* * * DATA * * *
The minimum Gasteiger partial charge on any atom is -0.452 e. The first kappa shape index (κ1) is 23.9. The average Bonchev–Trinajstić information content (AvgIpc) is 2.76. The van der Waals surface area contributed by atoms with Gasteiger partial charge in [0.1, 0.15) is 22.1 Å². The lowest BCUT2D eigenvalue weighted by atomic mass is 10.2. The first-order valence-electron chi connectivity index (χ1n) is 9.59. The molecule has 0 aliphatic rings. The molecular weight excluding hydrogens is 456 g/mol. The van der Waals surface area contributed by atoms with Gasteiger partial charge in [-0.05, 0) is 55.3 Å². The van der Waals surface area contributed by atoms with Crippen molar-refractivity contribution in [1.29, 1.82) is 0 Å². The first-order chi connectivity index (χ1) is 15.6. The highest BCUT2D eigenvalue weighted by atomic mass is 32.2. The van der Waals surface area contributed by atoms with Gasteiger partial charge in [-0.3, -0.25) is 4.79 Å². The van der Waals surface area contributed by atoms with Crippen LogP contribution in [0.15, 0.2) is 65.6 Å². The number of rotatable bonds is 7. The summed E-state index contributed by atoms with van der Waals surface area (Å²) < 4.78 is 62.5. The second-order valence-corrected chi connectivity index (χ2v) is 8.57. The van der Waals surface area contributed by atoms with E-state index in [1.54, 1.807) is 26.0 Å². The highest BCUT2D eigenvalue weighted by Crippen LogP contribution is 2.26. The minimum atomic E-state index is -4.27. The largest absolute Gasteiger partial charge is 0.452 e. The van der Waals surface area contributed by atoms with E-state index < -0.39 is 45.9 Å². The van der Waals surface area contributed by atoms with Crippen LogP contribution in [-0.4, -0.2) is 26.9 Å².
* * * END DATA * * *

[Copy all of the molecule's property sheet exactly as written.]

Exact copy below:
The minimum Gasteiger partial charge on any atom is -0.452 e. The first kappa shape index (κ1) is 23.9. The average Bonchev–Trinajstić information content (AvgIpc) is 2.76. The van der Waals surface area contributed by atoms with Gasteiger partial charge in [0.1, 0.15) is 22.1 Å². The lowest BCUT2D eigenvalue weighted by atomic mass is 10.2. The first-order valence-electron chi connectivity index (χ1n) is 9.59. The molecule has 0 aliphatic rings. The molecular weight excluding hydrogens is 456 g/mol. The van der Waals surface area contributed by atoms with Gasteiger partial charge in [-0.05, 0) is 55.3 Å². The van der Waals surface area contributed by atoms with Crippen molar-refractivity contribution in [1.29, 1.82) is 0 Å². The first-order chi connectivity index (χ1) is 15.6. The highest BCUT2D eigenvalue weighted by atomic mass is 32.2. The van der Waals surface area contributed by atoms with Gasteiger partial charge in [-0.3, -0.25) is 4.79 Å². The van der Waals surface area contributed by atoms with Crippen LogP contribution in [0.15, 0.2) is 65.6 Å². The number of rotatable bonds is 7. The summed E-state index contributed by atoms with van der Waals surface area (Å²) < 4.78 is 62.5. The second-order valence-corrected chi connectivity index (χ2v) is 8.57. The van der Waals surface area contributed by atoms with E-state index in [1.54, 1.807) is 26.0 Å². The highest BCUT2D eigenvalue weighted by Crippen LogP contribution is 2.26. The minimum atomic E-state index is -4.27. The largest absolute Gasteiger partial charge is 0.452 e. The van der Waals surface area contributed by atoms with E-state index < -0.39 is 45.9 Å². The van der Waals surface area contributed by atoms with Crippen LogP contribution in [-0.4, -0.2) is 26.9 Å².